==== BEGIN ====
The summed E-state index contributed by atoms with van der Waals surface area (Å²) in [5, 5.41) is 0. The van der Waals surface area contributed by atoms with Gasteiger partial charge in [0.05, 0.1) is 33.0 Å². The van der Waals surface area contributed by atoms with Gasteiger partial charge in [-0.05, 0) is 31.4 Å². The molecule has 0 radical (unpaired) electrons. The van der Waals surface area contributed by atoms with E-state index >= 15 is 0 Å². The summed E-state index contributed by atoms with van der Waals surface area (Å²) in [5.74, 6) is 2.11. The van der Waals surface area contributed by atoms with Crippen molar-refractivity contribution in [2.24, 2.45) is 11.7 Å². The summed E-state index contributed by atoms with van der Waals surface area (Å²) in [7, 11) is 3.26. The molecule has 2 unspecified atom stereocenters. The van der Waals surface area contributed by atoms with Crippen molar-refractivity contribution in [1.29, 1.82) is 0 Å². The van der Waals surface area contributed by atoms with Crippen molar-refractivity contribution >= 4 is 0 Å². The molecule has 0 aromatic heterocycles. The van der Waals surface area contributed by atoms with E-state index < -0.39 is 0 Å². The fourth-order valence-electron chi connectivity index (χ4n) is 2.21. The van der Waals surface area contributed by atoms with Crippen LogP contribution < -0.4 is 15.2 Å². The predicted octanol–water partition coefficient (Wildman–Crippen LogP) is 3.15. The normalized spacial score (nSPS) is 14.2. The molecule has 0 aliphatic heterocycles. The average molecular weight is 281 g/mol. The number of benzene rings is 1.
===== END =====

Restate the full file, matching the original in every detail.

The summed E-state index contributed by atoms with van der Waals surface area (Å²) in [5, 5.41) is 0. The van der Waals surface area contributed by atoms with Gasteiger partial charge in [0.05, 0.1) is 33.0 Å². The van der Waals surface area contributed by atoms with Gasteiger partial charge in [-0.05, 0) is 31.4 Å². The molecule has 0 radical (unpaired) electrons. The van der Waals surface area contributed by atoms with E-state index >= 15 is 0 Å². The summed E-state index contributed by atoms with van der Waals surface area (Å²) in [5.74, 6) is 2.11. The van der Waals surface area contributed by atoms with Crippen molar-refractivity contribution in [2.24, 2.45) is 11.7 Å². The summed E-state index contributed by atoms with van der Waals surface area (Å²) in [7, 11) is 3.26. The molecule has 2 unspecified atom stereocenters. The van der Waals surface area contributed by atoms with Crippen molar-refractivity contribution in [1.29, 1.82) is 0 Å². The van der Waals surface area contributed by atoms with Crippen molar-refractivity contribution >= 4 is 0 Å². The molecule has 0 aromatic heterocycles. The van der Waals surface area contributed by atoms with E-state index < -0.39 is 0 Å². The fourth-order valence-electron chi connectivity index (χ4n) is 2.21. The van der Waals surface area contributed by atoms with Crippen LogP contribution < -0.4 is 15.2 Å². The predicted octanol–water partition coefficient (Wildman–Crippen LogP) is 3.15. The normalized spacial score (nSPS) is 14.2. The molecule has 0 aliphatic heterocycles. The average molecular weight is 281 g/mol. The number of benzene rings is 1.